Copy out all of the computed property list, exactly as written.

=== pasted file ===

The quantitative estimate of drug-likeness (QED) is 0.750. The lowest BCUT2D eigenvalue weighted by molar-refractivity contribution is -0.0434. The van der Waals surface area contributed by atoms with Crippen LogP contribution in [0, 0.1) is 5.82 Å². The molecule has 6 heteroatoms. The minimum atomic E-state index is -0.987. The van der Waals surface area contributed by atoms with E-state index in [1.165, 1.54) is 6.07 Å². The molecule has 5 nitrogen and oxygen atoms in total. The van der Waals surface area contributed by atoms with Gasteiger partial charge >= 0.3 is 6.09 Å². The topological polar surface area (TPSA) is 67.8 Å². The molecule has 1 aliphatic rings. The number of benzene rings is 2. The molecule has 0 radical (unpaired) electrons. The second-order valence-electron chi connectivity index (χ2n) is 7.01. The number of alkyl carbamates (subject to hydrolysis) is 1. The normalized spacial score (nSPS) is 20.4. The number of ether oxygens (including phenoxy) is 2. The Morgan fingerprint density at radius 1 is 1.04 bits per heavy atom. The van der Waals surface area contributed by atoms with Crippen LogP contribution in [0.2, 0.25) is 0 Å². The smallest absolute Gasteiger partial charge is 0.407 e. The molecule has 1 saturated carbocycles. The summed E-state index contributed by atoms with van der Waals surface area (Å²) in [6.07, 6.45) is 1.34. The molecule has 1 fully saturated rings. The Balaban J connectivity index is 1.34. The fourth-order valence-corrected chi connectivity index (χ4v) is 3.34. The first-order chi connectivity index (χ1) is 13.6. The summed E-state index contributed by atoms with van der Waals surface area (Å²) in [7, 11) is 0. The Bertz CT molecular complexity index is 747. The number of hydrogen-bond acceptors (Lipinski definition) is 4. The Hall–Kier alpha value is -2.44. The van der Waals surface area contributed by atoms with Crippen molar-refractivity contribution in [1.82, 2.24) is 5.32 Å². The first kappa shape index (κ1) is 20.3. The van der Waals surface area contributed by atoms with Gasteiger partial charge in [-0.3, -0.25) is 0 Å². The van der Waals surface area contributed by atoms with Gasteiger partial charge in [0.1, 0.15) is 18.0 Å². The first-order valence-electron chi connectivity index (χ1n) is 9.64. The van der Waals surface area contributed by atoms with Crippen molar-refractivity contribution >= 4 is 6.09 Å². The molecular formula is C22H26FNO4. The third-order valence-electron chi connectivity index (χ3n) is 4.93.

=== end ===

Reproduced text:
The quantitative estimate of drug-likeness (QED) is 0.750. The lowest BCUT2D eigenvalue weighted by molar-refractivity contribution is -0.0434. The van der Waals surface area contributed by atoms with Crippen LogP contribution in [0, 0.1) is 5.82 Å². The molecule has 6 heteroatoms. The minimum atomic E-state index is -0.987. The van der Waals surface area contributed by atoms with E-state index in [1.165, 1.54) is 6.07 Å². The molecule has 5 nitrogen and oxygen atoms in total. The van der Waals surface area contributed by atoms with Gasteiger partial charge >= 0.3 is 6.09 Å². The topological polar surface area (TPSA) is 67.8 Å². The molecule has 1 aliphatic rings. The number of benzene rings is 2. The molecule has 0 radical (unpaired) electrons. The second-order valence-electron chi connectivity index (χ2n) is 7.01. The number of alkyl carbamates (subject to hydrolysis) is 1. The normalized spacial score (nSPS) is 20.4. The number of ether oxygens (including phenoxy) is 2. The Morgan fingerprint density at radius 1 is 1.04 bits per heavy atom. The van der Waals surface area contributed by atoms with Crippen LogP contribution in [0.2, 0.25) is 0 Å². The smallest absolute Gasteiger partial charge is 0.407 e. The molecule has 1 saturated carbocycles. The summed E-state index contributed by atoms with van der Waals surface area (Å²) in [6.07, 6.45) is 1.34. The molecule has 1 fully saturated rings. The Balaban J connectivity index is 1.34. The fourth-order valence-corrected chi connectivity index (χ4v) is 3.34. The first-order chi connectivity index (χ1) is 13.6. The summed E-state index contributed by atoms with van der Waals surface area (Å²) in [7, 11) is 0. The Bertz CT molecular complexity index is 747. The number of hydrogen-bond acceptors (Lipinski definition) is 4. The Hall–Kier alpha value is -2.44. The van der Waals surface area contributed by atoms with Crippen molar-refractivity contribution in [1.82, 2.24) is 5.32 Å². The first kappa shape index (κ1) is 20.3. The van der Waals surface area contributed by atoms with Gasteiger partial charge in [-0.3, -0.25) is 0 Å². The van der Waals surface area contributed by atoms with Gasteiger partial charge in [0.1, 0.15) is 18.0 Å². The first-order valence-electron chi connectivity index (χ1n) is 9.64. The van der Waals surface area contributed by atoms with Crippen molar-refractivity contribution >= 4 is 6.09 Å². The molecular formula is C22H26FNO4. The third-order valence-electron chi connectivity index (χ3n) is 4.93.